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Children & Music

by Louise | July 7th, 2009 | Teen Perspective

picA previously posted article, “The Best Time to Teach Your Child How to Play a Musical Instrument,” addresses when a child should be taught how to play a musical instrument. This article addresses why children/teens should be taught to play musical instruments. While I agree with the crux of the aforementioned article, that the best time to teach a child to play a musical instrument is when they show interest in it, I find it crucial that music be introduced as early as possible for several reasons:

  • Focus/Memorization – When children receive training in music, they usually learn to focus attention for long periods of time, they learn musical notation, which is like a complex new language, they learn patterns, and they often learn to memorize passages. All of those skills can be applied to the classroom and perhaps explains why studies have shown that children who have learned how to play a musical instrument perform better in reading, vocabulary, math, and spatial tests.
  • Cooperation - Learning how to play music can help develop social skills. In learning music, you not only learn about harmony of notes, but also harmony of people. For example, duets must be played by two musicians who work together. Also, if you play music as a family, you can create a bond unlike any other.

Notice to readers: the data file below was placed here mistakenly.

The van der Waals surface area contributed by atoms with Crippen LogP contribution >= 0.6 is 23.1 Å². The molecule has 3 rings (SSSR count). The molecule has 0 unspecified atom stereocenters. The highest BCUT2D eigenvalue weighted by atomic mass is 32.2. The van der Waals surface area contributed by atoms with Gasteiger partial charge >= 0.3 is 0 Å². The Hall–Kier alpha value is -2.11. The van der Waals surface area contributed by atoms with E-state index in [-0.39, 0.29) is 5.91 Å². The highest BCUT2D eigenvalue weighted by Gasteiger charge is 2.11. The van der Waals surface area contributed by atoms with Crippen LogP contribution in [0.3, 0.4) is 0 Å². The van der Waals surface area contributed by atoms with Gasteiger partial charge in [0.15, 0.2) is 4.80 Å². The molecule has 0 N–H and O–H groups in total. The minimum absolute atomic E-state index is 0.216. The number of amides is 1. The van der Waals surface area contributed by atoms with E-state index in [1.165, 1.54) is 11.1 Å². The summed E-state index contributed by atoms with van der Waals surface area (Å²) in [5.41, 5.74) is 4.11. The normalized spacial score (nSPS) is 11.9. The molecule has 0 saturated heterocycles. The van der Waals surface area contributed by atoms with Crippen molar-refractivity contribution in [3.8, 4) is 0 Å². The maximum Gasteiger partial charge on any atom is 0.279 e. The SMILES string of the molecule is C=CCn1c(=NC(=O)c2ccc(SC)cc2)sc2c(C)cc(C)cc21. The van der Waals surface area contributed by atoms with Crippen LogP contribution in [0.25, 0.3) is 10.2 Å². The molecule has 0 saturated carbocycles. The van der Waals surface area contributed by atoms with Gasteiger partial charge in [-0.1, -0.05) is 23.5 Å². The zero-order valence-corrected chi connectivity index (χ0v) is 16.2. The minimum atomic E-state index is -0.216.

• Self-Esteem/Emotion – Being able to play music is a talent that is easily shared, whether among musicians or not, and it is often admired. Additionally, music can be an outlet for emotions. When I have a rough day, I find that playing piano can be very relaxing, and I always leave the piano bench more focused and in a better mood.
  • Entertainment – It’s better than TV, right?

It is beneficial to immerse a child in the world of music as early as possible, whether it be from a few trial music lessons, a music-related game, or listening to soundtracks together as a family. When I was little, my parents dragged me along to classical concerts and forced me to take piano lessons; those are things I thank them for now. Maybe I am a little biased because I now love music. But I say, at least introduce your child to music in his or her earliest years; what’s the worst it could do?

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